Look at from a different perspective, the questions being asked about CERN’s work now are similar to the ones that were asked about the first halting experiments that led to the development of electricity, air travel, biology and all the major branches of science.  If scientists hadn’t made significant investments in their basic curiosity at the time, we’d still be living in caves, eating raw meat and reading by torch light. 

The concerns about planet-swallowing black holes are more troubling.  CERN insists that the danger is minimal, and that a safety committee of its own scientists has already investigated the threat completely. But the fact is that the experiment, by its very nature, is entering into uncharted territory.  We think we know what it will produce, but logically, we can’t.

Among those concerned about the potential dangers, Walter L. Wagner, has emerged as one of the most persistent advocates for proceeding with caution. Wagner questions whether some of the new particles created in the collision may turn out to be more destructive than we currently realize.  He argues that a micro-black hole might not be detectable for up to five years. If a black hole, even a microscopic one, were created, he says, it could drift towards the center of the earth and begin devouring the planet from the inside out.  The first detectable sign of its existence would be a surge in earthquakes as the planet collapses in on itself. Although Wagner has studied physics and biology, he does not belong to the particle physics mainstream, and his warnings have been largely discounted by most experts. Still, his thesis is the stuff that bone chilling science fiction disaster flicks are made of.  Wagner’s critique, along with a rather chilling animation of the earth collapsing internally, is currently viewable online on YouTube at:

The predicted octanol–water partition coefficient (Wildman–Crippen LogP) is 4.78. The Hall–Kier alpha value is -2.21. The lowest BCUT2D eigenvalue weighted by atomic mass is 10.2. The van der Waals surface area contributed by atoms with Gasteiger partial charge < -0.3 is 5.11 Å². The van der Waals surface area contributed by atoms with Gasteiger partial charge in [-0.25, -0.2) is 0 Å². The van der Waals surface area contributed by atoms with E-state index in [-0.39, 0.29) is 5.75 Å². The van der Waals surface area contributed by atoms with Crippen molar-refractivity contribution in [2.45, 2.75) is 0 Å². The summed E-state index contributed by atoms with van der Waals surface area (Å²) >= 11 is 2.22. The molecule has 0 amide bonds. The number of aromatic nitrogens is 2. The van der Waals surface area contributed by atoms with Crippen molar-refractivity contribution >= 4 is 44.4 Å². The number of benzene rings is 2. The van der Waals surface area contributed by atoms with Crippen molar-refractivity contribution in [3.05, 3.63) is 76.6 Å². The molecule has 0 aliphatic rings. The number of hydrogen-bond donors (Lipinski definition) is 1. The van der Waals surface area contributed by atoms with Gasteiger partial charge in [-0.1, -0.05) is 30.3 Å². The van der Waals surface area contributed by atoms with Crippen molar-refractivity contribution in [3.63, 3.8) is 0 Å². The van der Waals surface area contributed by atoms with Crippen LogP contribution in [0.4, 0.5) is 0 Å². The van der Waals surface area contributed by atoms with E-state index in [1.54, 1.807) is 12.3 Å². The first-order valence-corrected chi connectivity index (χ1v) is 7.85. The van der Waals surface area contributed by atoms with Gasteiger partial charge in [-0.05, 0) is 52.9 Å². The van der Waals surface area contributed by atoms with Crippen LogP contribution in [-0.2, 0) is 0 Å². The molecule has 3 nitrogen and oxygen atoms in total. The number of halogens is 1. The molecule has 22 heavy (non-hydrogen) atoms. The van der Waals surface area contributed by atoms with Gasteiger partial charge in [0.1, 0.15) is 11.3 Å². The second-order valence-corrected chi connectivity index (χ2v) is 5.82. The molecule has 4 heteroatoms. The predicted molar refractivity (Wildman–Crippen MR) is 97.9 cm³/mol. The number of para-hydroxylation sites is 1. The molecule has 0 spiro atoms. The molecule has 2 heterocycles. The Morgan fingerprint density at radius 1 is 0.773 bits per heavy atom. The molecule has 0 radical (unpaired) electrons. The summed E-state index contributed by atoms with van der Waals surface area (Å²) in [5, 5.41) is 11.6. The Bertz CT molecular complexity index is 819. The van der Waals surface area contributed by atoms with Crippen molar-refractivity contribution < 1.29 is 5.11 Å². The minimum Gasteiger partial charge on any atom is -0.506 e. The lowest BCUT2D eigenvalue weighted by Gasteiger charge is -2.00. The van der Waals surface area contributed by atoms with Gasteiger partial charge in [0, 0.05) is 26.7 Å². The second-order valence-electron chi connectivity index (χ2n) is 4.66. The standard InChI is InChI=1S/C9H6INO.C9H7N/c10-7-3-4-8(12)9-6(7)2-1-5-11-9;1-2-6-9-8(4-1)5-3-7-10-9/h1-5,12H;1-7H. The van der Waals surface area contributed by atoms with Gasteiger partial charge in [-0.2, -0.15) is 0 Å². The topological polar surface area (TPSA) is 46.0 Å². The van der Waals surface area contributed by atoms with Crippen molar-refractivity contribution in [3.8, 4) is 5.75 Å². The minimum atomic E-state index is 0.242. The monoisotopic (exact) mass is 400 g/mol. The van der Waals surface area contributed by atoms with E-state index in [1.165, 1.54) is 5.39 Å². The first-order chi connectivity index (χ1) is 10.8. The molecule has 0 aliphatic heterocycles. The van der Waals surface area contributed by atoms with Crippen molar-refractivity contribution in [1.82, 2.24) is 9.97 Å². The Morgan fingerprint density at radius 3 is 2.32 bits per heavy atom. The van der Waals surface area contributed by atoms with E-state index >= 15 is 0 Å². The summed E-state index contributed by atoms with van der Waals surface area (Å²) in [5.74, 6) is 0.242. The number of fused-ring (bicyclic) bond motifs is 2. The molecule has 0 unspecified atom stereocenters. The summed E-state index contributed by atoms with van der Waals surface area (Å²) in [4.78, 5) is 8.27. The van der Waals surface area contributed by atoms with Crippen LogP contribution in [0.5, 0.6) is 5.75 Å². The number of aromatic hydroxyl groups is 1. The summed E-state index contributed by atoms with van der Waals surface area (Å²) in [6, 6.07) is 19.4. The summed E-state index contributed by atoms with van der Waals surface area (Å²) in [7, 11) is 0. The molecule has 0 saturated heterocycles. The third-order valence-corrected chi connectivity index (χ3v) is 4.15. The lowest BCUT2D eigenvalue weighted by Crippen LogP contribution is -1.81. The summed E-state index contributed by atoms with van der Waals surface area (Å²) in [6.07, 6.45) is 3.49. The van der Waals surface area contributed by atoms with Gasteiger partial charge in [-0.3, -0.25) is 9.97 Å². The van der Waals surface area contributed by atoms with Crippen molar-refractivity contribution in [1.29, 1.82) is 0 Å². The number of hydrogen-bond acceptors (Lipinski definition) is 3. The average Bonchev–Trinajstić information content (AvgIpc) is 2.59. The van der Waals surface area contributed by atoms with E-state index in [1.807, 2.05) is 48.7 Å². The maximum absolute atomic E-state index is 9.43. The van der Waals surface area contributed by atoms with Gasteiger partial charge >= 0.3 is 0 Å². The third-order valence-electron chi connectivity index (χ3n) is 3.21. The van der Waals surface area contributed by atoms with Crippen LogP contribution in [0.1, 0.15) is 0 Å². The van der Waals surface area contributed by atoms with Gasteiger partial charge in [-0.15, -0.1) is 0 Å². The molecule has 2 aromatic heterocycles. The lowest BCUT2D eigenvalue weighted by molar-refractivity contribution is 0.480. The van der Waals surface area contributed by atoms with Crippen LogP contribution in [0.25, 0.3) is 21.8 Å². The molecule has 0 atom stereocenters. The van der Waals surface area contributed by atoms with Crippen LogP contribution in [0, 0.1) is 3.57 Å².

Wagner also participates in an anti-experiment website, Citizens Against the Large Hadron Collider, at:

A much more upbeat, pro-LHC presentation is provided on YouTube by physicist, Michio Kaku, at:

Kaku explains that the experiment could produce black holes, but that they would be so small that they would be insignificant, producing barely enough energy to turn on a light bulb.  He insists that collisions far more powerful than the LHC take place in nature all the time.

Even more intriguing in Kaku’s YouTube video, is  his discussion of the media-public relations aspect of the experiment.  At the time that the LHC was being conceived, the US had its own plans to build an even larger super collider in Texas.  When a Congressional hearing asked physicists what they expected to get from the project, the physicists responded that they were looking for Higgs Bosun, one of the fundamental building blocks of existence.  Deciding that the price tag was too high, the Reagan administration and Congress cancelled the project, thus triggering a reverse brain drain that forced many of the leading US scientists to make pilgrimages to Geneva as the new worldwide center for particle physics.  “We should have called it the Genesis machine,” says Kaku, and in fact Higgs Bosun was subsequently dubbed the “God Particle.”  For better or worse, more than half the world’s leading particle physicists are now focused on the experiment. The US has contributed more than $500 million and 1200 scientists, just to have access to what the experiment will produce.  Whatever happens, the LHC has already put Geneva on the map.

For more information: 

CERN’s website is at:

The US contingent at CERN is at:

Fermilab is at

The Large Hadron rap (a hip explanation of the experiment by young CERN employees) is on YouTube  at:


--Cessy, France, September 2008